The Bakken—Part 3: Existing Generators

After speaking to operators and service personnel in the field, we learned a few astounding facts about how essential the reliability of the power generator is to production yields.  Specifically, generator problems account for at least 90% of downtime in upstream operations.  Generators will go down at any time of day, but most operators only find out during their daily site visit—which is why most of the leasing companies we visited were on the phone starting with the first shift around 8am.  Most operators expect you to send out a service technician within two hours of that first call (mostly because that’s how long it takes to drive across the field), and they all want the generator back up in three hours.  We also learned that there is a huge surge of generator orders around the coldsnap of the year.  In an environment where temperatures routinely range
Diesel Fuel Gelled on a Fuel Filter

from -40°F to 80°F, weather is a killer for these generators.  Diesel freezes at -22°F, and if the generator shuts down, so does the lubricating oil.

Diesel generators also have another unique problem:  diesel theft.  One of the smaller operators we visited told us they had lost $350k worth in stolen diesel in the last 3 months (or an estimated $3M for the year).
E&P operators aspire to use flare gas to run their generators, but the natural gas generators adapted for this purpose have higher failure rates.  Most of these NG generators have propane available on site for backup, but the primary cause of failure is of course due to the fact that flare gas has inconsistent fuel quality, which beyond causing engine shutdowns also shortens their life.  One supplier told us he only expects his fleet of generators to last 12-18 months before he will have to overhaul or replace them.  The quality of flare gas is so poor, one major generator vendor won’t sell their generators without first evaluating a test sample for examination in the lab.  If the results come back as poor, they will not provide a generator.  If the results come back positive, they will sell the product without a warranty.  In addition, the availability of these generators is less than 90%.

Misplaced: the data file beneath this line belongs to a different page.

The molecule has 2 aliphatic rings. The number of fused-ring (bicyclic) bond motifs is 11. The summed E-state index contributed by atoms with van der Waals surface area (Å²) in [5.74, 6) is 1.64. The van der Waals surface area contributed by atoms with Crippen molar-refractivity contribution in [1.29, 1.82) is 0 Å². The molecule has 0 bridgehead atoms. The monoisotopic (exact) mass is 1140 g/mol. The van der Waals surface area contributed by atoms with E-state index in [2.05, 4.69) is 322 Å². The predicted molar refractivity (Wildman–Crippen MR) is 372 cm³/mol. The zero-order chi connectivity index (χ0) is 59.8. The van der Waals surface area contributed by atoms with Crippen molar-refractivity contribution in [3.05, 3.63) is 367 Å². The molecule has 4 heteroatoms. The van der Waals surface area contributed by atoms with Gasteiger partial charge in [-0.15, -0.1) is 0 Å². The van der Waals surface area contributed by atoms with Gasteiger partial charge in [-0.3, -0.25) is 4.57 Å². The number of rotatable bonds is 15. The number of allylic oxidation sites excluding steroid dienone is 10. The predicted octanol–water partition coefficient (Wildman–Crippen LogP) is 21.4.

Needless to say, the systems used by the industry are subpar.  Technologies do exist to bring improve the availability of flare gas burning generators, but the costs don’t currently justify their implementation, and the sub-par availability is the biggest barrier to the implementation of conventional reciprocating generators.  The technology we are developing here at Dynamo is built to solve the numerous problems here.